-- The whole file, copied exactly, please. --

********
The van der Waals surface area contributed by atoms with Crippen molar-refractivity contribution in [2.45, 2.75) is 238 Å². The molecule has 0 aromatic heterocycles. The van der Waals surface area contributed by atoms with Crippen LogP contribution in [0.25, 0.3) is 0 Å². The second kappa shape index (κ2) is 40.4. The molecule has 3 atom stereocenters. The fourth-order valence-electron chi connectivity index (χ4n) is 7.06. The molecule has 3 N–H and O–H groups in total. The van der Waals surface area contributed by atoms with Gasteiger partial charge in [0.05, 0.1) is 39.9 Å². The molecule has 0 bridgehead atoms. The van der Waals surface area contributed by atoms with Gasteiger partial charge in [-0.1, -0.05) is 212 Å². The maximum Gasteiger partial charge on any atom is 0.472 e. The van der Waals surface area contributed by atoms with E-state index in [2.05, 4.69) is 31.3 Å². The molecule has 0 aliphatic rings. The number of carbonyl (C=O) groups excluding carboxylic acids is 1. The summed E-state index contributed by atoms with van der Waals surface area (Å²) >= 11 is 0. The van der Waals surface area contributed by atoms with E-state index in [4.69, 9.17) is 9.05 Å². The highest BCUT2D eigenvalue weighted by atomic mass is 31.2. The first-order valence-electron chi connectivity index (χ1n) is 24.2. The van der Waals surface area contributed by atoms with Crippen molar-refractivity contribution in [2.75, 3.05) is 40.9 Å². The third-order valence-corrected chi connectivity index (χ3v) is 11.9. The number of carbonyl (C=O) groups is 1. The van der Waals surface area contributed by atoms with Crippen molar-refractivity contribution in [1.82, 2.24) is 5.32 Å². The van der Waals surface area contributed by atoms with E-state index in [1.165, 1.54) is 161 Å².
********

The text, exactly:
The van der Waals surface area contributed by atoms with Crippen molar-refractivity contribution in [2.45, 2.75) is 238 Å². The molecule has 0 aromatic heterocycles. The van der Waals surface area contributed by atoms with Crippen LogP contribution in [0.25, 0.3) is 0 Å². The second kappa shape index (κ2) is 40.4. The molecule has 3 atom stereocenters. The fourth-order valence-electron chi connectivity index (χ4n) is 7.06. The molecule has 3 N–H and O–H groups in total. The van der Waals surface area contributed by atoms with Gasteiger partial charge in [0.05, 0.1) is 39.9 Å². The molecule has 0 bridgehead atoms. The van der Waals surface area contributed by atoms with Gasteiger partial charge in [-0.1, -0.05) is 212 Å². The maximum Gasteiger partial charge on any atom is 0.472 e. The van der Waals surface area contributed by atoms with E-state index in [2.05, 4.69) is 31.3 Å². The molecule has 0 aliphatic rings. The number of carbonyl (C=O) groups excluding carboxylic acids is 1. The summed E-state index contributed by atoms with van der Waals surface area (Å²) >= 11 is 0. The van der Waals surface area contributed by atoms with E-state index in [4.69, 9.17) is 9.05 Å². The highest BCUT2D eigenvalue weighted by atomic mass is 31.2. The first-order valence-electron chi connectivity index (χ1n) is 24.2. The van der Waals surface area contributed by atoms with Crippen molar-refractivity contribution in [2.75, 3.05) is 40.9 Å². The third-order valence-corrected chi connectivity index (χ3v) is 11.9. The number of carbonyl (C=O) groups is 1. The van der Waals surface area contributed by atoms with Crippen molar-refractivity contribution in [1.82, 2.24) is 5.32 Å². The van der Waals surface area contributed by atoms with E-state index in [1.165, 1.54) is 161 Å².